Get rid of fresh filth or ingrained stains on your mattress with this handy guide to the best cleaning methods and products to use.
Did you know that you spend somewhere around a third of your life lying on a mattress? Maybe you did. But how often do you think about the dust mites and bacteria – not to mention the mould, mildew and other allergens – that could be living in your mattress? We’re guessing that the answer to that is, “as little as possible”.
Suffice to say, mattresses have a hard life, and will steadily accumulate an unpleasant concoction of dried sweat, blood, and other bodily fluids over the years – as well as oils, grime, and chemicals from cosmetic products. Happily, it doesn’t take that long to make your mattress hygienic again. Better still, there are numerous benefits to be had as a result of doing so. You’re likely to sleep better for one, and allergy sufferers will be able to breathe more easily too.
Below, we give you the lowdown on how to clean your mattress regularly, swiftly and effectively.
How often should I clean my mattress?
Mattresses can be home to between 100,000 and 10 million tiny dust mites. If you suffer from asthma or allergies, then you might want to clean your mattress on a monthly basis in order to keep those pests at bay. Chances are, your symptoms (dry eyes, streaming nose and so on) may be a clue that it’s a job overdue. Otherwise, every few months – even every six months – should be fine. Note, however, that different types of mattresses are more breathable than others. Read our mattress guide to find the kind of mattress that’s right for you.
What’s the first step?
First things first: strip your bed and wash and dry your sheets, duvet and pillows, including your mattress cover and/or electric blanket if you use one.
Check washing instructions on the labels and use the hottest water and dryer setting permitted to kill off dust mites – although bear in mind that some items may be dry clean only. A memory foam mattress may have a removable, machine-washable mattress cover – but ensure you check cleaning instructions and any warranty information carefully, as the manufacturer may not reimburse you in the event the cover shrinks.
How do I get rid of any entrenched stains?
Now that your mattress is bare, check for stains. There are three main types – blood, urine and other bodily fluids including sweat. We’ve included a fourth, food and drink, for those who occasionally eat and drink in bed.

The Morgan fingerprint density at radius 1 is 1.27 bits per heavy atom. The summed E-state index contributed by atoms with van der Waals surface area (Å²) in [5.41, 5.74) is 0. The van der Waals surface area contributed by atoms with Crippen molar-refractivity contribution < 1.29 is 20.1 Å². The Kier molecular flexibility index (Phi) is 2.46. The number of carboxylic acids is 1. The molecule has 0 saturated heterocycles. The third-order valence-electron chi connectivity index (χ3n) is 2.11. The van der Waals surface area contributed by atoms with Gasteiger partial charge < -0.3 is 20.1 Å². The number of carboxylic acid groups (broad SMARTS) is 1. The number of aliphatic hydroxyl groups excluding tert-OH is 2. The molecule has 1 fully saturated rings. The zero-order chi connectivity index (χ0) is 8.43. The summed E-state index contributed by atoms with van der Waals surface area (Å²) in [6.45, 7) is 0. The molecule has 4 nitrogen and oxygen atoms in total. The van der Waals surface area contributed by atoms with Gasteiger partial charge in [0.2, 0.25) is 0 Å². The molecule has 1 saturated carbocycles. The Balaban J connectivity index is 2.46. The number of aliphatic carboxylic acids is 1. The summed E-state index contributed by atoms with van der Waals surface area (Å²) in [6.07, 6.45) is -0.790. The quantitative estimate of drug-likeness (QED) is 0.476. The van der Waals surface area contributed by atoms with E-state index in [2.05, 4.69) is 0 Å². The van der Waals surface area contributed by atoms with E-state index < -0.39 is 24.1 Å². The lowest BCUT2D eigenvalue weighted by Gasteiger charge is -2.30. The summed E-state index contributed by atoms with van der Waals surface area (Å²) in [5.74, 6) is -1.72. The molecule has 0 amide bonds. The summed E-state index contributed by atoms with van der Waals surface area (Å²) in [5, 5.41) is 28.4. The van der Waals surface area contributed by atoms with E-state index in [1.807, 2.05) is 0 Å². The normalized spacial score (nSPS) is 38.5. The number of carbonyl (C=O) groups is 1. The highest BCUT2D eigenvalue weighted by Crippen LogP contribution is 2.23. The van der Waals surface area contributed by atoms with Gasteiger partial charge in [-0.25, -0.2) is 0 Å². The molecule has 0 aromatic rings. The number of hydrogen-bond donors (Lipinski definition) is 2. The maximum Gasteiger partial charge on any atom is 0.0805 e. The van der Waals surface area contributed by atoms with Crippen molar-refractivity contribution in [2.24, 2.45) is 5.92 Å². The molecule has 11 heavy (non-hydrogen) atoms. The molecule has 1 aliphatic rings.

- Blood: Pat, but don’t rub the stain with a smidge of cold water and leave to dry. Remarkably, this is often all it takes. If this doesn’t rid the stain, however, add a little baking soda to the water and try again, leaving it for half-an-hour before patting it again with clean water then leaving it to dry. If it’s still not clean? Try diluting washing-up liquid in water and dab it on the stain with a cloth.
- Urine: Dilute some washing-up liquid in water and dab it on the stain with a cloth. No good? Use an upholstery cleaner, but try diluting it first and spray it onto a cloth as opposed to directly onto the mattress.
- Bodily fluids (like sweat): Use the diluted washing-up liquid as above.
- Food and drink: Use the baking soda and water method mentioned above.
Mattresses aren’t waterproof, so never drench them. Instead, dab with care and only use cleaning products after checking the mattress label. Even then, test any solution on a small area of the stain first to check it won’t ruin the mattress. And while the methods outlined above will help to remove ingrained stains, it’s always better to treat them right away while they’re still fresh. In this instance, read on.
How do I remove fresh stains?
You’ll always achieve the best results by tackling stains as quickly as possible after they’ve happened, preferably before they dry. But, as with older stains, don’t be tempted to drench your mattress since it isn’t waterproof. And always check the manufacturer’s care instructions before attempting to remove a stain, plus carry out a spot test on part of the material or stain first.
- Blood: Remove as much of the excess blood as possible by dabbing it with a clean cloth soaked in cold water; hot water can set the stain. Don’t rub the stain, as this will spread it. Next, blot with a clean towel. Repeat the soak and dry method until the dry cloth comes away clean. Now you’re ready to use a cleaning solution: a little baking soda mixed in cold water or liquid detergent mixed with water until frothy. Whichever solution you opt for, dab it on the stain and leave it in place for half-an-hour before rubbing it with a clean toothbrush. Finally, dab with a fresh cloth with cold water to remove any excess cleaner or leftover blood. Then allow it to air dry.
- Urine: First, blot up as much of the urine as possible, using a sponge. If the sponge becomes soaked, wring it out and repeat. Slightly dampen the area – do not saturate it – to dilute the urine. Allow it to dry. If any of the stain or smell remains, follow the instructions for more entrenched urine stains above.
- Food and drink: If you’ve had a minor accident, such as spilling a cup of tea in bed, dilute some washing up liquid in water and gently dab the stain until it lifts, leaving it to dry afterwards.
What about vacuuming?
Once you’ve removed any stains, fix the upholstery attachment to your vacuum cleaner and run it up and down the entire surface of mattress. Repeat the process a number of times, being sure to collect up all the dust and dead skin by overlapping in neat, straight lines right up to the edges of the mattress and including the sides too. Then use the crevice tool to reach into the quilting and along the edges. Turn over your mattress and vacuum the other side too. Now let it breathe, ideally with the window open (or better still, outside if it’s a sunny day), and vacuum all around the floor, including under the bed.